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This article was published 22/7/2019 (499 days ago), so information in it may no longer be current.
Edison Properties, the apartment developer that bought the broken-down Manitoba Housing highrise at 185 Smith St., envisions resurrecting the downtown tower with a mix of market-rate rentals and more affordable units.
"The densification of the area is definitely, to us, a draw in the sense that where there’s lots of people, then there’s lots of activity," said Edison Properties vice-president Frank Koch-Schulte, who highlighted the building’s proximity to restaurants and condos in Winnipeg’s downtown core.
"And we just thought we could do a lot for the building, and it’s an exciting project for us."
Workers are currently gutting the interior of the concrete building, which originally housed more than 300 social-housing units. Koch-Schulte said the project will have closer to 250 units when work is complete.
"We always try and provide what I’d say is good value. But as far as affordable, we are trying to have a good portion of these units be affordable, and also accessible," Koch-Schulte said, stressing that the project is still in its early stages and exact rents have yet to be established. Work could potentially be finished sometime in 2021, he said.
Koch-Schulte said Edison’s renovations to the building will be extensive, citing plans for a new, ground-level commercial plaza that could contain a café or a restaurant.
"It’ll definitely look like a very different building when we’re done with it."
Former families minister Scott Fielding told the Free Press in 2018 that the refurbished building might include seniors housing, but Koch-Schulte said that possibility has since been taken off the table.
Koch-Schulte expects the apartments to attract renters of all ages, including young professionals who want to live and work downtown.
Social-housing advocates in Winnipeg were concerned when the highrise was sold to Edison for $16.2 million in 2018. Residents had been evacuated in 2015 following a flood caused by broken pipes, and the tower sat vacant for years before being sold to the developer.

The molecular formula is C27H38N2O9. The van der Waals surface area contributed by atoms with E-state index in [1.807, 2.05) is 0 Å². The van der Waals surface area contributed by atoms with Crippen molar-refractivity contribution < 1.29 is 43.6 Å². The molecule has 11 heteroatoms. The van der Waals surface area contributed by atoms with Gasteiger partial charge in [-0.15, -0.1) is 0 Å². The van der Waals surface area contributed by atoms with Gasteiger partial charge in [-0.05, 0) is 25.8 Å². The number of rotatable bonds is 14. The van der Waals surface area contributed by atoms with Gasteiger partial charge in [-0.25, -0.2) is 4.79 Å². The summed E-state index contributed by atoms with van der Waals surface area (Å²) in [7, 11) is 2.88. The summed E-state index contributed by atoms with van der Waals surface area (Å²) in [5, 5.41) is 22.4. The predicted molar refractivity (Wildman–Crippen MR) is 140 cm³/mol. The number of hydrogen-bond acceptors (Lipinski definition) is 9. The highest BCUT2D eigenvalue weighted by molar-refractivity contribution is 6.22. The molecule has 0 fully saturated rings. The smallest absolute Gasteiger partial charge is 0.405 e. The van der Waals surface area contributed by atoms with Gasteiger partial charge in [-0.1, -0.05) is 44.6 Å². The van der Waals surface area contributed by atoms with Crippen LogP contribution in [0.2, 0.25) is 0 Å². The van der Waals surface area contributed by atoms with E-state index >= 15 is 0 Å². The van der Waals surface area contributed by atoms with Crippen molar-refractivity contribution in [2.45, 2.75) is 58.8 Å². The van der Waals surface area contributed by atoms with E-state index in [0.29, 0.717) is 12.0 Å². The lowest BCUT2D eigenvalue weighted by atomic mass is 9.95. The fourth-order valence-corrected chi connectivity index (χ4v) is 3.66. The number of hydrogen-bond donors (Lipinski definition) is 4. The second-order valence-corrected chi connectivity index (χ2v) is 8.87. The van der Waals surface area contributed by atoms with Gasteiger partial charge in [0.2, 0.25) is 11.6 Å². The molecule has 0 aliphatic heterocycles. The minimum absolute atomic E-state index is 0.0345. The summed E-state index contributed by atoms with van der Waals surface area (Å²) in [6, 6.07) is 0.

"By us taking up this building, we’ll be turning it back into multi-family (housing), so it will be contributing in some effect to the affordability issue in the city — maybe not by addressing the lower-rent market, but it’ll still be adding units to the market, which I think is a good thing overall," Koch-Schulte said.
Josh Brandon, a community animator with the Social Planning Council of Winnipeg, said 185 Smith was "perhaps one of the worst-condition properties" owned by Manitoba Housing after decades of insufficient maintenance.
"But in recent years, after about 2009, the provincial government started to ramp up its investment program in Manitoba Housing. And we started to see some positive developments," he said.
Still, Brandon said social-housing construction in Manitoba has mostly stalled, and that units are disappearing overall.
"There’s the property on Smith, there’s another property in Fort Rouge that’s been lost recently. And so the amount of available housing for people with very low incomes has decreased both in absolute numbers, and even more dramatically in terms of the need for that housing."
The social-housing units lost when 185 Smith was abandoned represented about one per cent of all social housing in Manitoba, according to Brandon.
"So that’s a significant loss for the community, and although it’s good that it’s ultimately being replaced by more housing, there’s a question of who is going to access the housing."
Brandon worries that provincial budget cuts have affected maintenance spending on Manitoba’s social-housing stock in recent years.
"There’s still much work to be done, and in recent years we’ve seen some of those capital investments trail off," he said.
"So that’s a concern that we have — we need to make sure that Manitoba Housing invests in building new social housing to meet ongoing need and continues to invest in capital repairs to maintain existing stock."
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